But he knew so many other things that were worth while that we overlook his lack of schooling.  He did not offer a compliment, but one of the things he said about the writer, when he was in school in Bowling Green, Ky., at the age of 16 years and somehow led his class in arithmetic and some other studies, and we say these things without any spirit of boasting whatever, we count as the greatest compliment he ever gave his firstborn.  When he had learned of the writer’s progress in his studies, his one remark was:  “I reckon he is doing pretty well for a clod-hopper.”  The dictionary says that a “clod-hopper” is a plowman; rustic; lout.


        So many, many things of sadness and sorrow came to the writer by reason of the old telephone.  In July, 1925, the wife of our youth was hopelessly sick with cancer.  The writer was engaged in a revival at Pleasant Valley Baptist church, about 15 miles to the northeast, on the waters of Jennings’ Creek.  One afternoon we heard over the old telephone, the voice of the wife, asking her husband to come home.  We can still almost hear the words:  “I am so sick.  I want you to come home.”  We closed our part of that meeting and went home that night.  God bless the memory of her who walked by our side for 14 years and then, tired and worn with the journey of life, bade us long farewell in the presence of the old telephone, which now stands neglected and forgotten, in our car house.


        About thirty months later, you were a witness to another terrible parting as the writer bade farewell to another wife and our new born babe.  We refrain from giving any of the details of these dreadful goodbyes and pray that those who may read these lines may drop a tear of sympathy for one who has loved deeply and who has sorrowed in the same manner.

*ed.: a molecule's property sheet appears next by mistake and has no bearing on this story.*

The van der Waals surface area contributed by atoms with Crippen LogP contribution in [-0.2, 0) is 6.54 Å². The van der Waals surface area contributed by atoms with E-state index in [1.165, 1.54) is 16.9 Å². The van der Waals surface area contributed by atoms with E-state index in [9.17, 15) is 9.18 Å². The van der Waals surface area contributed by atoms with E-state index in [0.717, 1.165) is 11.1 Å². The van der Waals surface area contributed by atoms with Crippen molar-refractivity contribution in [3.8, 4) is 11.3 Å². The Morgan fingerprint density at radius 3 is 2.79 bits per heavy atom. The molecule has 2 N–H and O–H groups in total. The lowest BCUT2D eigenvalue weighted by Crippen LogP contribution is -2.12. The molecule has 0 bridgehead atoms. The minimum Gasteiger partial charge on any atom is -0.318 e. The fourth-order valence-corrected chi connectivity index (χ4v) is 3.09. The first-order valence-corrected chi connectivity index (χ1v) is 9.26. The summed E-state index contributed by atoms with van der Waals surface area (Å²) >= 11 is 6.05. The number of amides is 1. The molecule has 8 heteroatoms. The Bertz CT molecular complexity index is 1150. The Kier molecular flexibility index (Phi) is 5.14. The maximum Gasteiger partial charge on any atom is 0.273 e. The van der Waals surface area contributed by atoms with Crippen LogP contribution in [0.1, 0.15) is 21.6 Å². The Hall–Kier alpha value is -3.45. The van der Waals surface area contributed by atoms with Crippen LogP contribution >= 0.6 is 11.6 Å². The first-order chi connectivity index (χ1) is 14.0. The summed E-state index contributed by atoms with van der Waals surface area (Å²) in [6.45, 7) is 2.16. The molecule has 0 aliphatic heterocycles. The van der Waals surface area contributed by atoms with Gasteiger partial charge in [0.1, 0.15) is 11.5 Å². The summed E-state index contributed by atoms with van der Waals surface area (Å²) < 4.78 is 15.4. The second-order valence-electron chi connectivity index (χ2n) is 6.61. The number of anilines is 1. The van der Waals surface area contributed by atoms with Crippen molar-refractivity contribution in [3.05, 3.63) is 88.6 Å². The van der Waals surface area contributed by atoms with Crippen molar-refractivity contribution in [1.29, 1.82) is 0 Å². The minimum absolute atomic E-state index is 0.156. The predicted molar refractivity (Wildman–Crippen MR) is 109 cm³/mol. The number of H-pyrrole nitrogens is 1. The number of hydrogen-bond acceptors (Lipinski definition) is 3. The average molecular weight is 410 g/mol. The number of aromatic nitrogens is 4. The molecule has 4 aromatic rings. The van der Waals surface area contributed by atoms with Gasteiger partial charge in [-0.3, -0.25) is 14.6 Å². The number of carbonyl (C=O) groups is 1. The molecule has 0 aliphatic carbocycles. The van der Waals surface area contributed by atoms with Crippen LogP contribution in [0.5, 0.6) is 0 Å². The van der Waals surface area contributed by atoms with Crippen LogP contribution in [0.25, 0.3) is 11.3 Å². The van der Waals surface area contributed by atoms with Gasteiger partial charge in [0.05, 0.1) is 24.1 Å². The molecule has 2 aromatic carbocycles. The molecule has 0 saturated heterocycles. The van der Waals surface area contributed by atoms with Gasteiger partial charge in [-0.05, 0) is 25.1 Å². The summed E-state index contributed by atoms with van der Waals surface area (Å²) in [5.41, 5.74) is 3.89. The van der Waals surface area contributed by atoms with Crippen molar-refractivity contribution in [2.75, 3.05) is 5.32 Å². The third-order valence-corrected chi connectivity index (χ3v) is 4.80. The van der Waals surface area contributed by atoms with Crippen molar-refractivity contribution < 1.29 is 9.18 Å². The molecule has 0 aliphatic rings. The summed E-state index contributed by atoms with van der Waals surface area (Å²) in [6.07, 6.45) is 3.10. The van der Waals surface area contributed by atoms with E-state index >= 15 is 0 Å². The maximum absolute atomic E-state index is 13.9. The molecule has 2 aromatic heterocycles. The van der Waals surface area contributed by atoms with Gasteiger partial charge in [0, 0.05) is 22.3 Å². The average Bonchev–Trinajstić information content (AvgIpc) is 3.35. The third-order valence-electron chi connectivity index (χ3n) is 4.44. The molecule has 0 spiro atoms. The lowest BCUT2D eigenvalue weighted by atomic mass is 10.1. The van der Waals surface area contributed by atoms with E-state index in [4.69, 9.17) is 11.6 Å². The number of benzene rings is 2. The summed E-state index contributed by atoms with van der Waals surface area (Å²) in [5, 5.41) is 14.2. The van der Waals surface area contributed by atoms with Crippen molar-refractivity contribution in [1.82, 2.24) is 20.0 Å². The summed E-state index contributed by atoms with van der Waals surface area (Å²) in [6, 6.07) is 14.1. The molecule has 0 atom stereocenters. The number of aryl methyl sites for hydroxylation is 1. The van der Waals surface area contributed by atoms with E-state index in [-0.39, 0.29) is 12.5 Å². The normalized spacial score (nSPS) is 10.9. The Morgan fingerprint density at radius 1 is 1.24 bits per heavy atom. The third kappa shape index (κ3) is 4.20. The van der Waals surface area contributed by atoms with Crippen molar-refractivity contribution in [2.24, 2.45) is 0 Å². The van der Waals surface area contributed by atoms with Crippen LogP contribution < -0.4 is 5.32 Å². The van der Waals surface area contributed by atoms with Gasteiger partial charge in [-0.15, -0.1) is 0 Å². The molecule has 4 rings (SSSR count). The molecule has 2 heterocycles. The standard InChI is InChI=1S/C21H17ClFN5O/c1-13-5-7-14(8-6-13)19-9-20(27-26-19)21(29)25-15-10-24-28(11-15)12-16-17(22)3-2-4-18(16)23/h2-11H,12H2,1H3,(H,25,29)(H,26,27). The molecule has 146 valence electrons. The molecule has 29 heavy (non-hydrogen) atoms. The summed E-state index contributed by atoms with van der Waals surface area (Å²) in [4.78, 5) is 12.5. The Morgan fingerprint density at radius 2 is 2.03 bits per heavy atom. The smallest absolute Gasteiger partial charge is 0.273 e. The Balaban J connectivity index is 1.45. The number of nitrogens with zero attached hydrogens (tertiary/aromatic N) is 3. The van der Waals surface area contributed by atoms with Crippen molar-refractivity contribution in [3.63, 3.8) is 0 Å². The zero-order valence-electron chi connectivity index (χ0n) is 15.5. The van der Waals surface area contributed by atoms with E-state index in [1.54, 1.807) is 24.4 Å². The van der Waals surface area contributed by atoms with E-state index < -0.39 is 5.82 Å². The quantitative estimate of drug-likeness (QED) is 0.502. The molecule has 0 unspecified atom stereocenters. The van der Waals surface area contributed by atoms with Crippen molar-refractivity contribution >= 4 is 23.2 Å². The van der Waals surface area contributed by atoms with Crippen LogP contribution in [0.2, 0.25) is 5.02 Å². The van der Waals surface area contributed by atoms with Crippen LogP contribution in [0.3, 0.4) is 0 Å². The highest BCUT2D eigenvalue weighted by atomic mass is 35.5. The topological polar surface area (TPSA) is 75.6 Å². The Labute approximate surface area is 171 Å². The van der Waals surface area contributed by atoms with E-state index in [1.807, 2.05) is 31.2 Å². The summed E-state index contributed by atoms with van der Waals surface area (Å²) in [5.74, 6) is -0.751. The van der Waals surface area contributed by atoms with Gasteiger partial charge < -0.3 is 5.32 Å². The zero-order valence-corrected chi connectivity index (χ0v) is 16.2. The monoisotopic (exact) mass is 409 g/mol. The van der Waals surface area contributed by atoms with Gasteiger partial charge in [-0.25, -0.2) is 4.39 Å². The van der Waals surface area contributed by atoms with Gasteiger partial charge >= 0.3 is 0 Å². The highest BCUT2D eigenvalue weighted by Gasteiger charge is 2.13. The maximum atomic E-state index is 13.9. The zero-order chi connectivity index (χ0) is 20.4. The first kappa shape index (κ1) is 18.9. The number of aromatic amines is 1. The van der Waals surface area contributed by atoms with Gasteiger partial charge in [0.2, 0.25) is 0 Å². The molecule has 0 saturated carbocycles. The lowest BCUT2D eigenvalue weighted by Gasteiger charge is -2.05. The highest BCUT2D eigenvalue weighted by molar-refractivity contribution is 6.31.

So, old telephone, for old times’ sake, for the good you have done, for the memories you have kept alive, we will strive to hold on to you until your master “goes the way of all the earth.”




This Article Appeared In The Times

But Was Not Actually Titled Cal’s Column




        We are in receipt of a card from Mrs. Beryl Pepple Monroe, of Venedocia, Ohio, who is much interested in genealogy.  She sends us the names of two Gregorys, James Gregory, who came from Scotland to Pennsylvania, a long time ago, and whose descendants now live in West Virginia.  She also sends us the name of Richard Gregory, who came also from Scotland to East Virginia and whose descendants also live at this time in West Virginia.  We have some record of Richard Gregory who arrived at Jamestown in 1619 and was, so far as we can find, the first Gregory to come to America.  We hope to learn more of our family as time goes by, and extend our sincere thanks to Mrs. Monroe for her help.